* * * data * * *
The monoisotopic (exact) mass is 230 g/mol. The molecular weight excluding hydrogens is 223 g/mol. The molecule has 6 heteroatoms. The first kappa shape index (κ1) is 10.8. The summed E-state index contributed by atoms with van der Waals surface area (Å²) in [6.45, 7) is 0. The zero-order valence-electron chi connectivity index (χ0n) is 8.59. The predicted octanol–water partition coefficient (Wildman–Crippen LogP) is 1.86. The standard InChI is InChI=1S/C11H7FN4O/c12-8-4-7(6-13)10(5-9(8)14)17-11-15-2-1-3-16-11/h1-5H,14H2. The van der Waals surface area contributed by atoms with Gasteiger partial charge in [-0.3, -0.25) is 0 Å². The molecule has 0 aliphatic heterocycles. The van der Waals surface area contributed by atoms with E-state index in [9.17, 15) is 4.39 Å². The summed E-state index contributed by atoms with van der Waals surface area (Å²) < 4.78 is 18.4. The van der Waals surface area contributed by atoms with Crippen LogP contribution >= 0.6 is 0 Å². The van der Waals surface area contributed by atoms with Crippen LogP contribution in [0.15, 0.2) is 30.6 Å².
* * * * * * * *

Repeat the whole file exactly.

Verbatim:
The monoisotopic (exact) mass is 230 g/mol. The molecular weight excluding hydrogens is 223 g/mol. The molecule has 6 heteroatoms. The first kappa shape index (κ1) is 10.8. The summed E-state index contributed by atoms with van der Waals surface area (Å²) in [6.45, 7) is 0. The zero-order valence-electron chi connectivity index (χ0n) is 8.59. The predicted octanol–water partition coefficient (Wildman–Crippen LogP) is 1.86. The standard InChI is InChI=1S/C11H7FN4O/c12-8-4-7(6-13)10(5-9(8)14)17-11-15-2-1-3-16-11/h1-5H,14H2. The van der Waals surface area contributed by atoms with Gasteiger partial charge in [-0.3, -0.25) is 0 Å². The molecule has 0 aliphatic heterocycles. The van der Waals surface area contributed by atoms with E-state index in [9.17, 15) is 4.39 Å². The summed E-state index contributed by atoms with van der Waals surface area (Å²) < 4.78 is 18.4. The van der Waals surface area contributed by atoms with Crippen LogP contribution >= 0.6 is 0 Å². The van der Waals surface area contributed by atoms with Crippen LogP contribution in [0.15, 0.2) is 30.6 Å².